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The endothelin axis, which comprises endothelins and their receptors, is thought to have a role in the pathophysiology of tumors, including prostate, ovarian, colon, lung, breast, and kidney tumors.
Endothelins are peptides that exert their effects by binding via two G-protein coupled receptors, endothelin receptor A and B (ET-A and ET-B). ET-A and ET-B appear to promote tumor progression by several mechanisms, including cell proliferation, inhibition of apoptosis, angiogenesis, matrix remodeling, and bone deposition in skeletal metastases through activation of osteoblasts.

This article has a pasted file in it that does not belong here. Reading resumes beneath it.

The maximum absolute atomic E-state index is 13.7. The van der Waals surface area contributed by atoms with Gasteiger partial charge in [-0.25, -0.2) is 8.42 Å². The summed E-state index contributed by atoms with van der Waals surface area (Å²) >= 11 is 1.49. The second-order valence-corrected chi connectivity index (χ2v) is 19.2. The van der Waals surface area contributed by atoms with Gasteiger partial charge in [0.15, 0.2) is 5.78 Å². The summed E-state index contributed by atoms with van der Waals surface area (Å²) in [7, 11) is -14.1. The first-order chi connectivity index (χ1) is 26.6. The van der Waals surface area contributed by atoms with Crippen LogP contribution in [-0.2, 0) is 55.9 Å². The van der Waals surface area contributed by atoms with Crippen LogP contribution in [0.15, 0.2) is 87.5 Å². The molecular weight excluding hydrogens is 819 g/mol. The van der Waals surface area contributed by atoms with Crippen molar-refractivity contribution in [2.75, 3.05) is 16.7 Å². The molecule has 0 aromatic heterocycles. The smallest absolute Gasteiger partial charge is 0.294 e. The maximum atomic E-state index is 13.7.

Activation of ET-A by endothelin-1 promotes tumor growth and progression by inhibiting apoptosis, synergizing with other growth factors to cause cell proliferation, and by stimulating the production of the key angiogenic factor vedge-F in response to hypoxia. ET-A activation also induces matrix-degrading enzymes, such as matrix metalloproteinases and urokinase plasminogen activator, which have important roles in tissue remodeling and tumor metastasis.
In neuronal cells, ET-1/ET-A binding is involved in nociceptive effects associated with cancer bone metastasis and remodeling, and thus may be associated with the bone pain in patients with bone metastasis. In contrast, activation of ET-B by ET-1 promotes vasodilation and induces apoptosis in human cancer cells.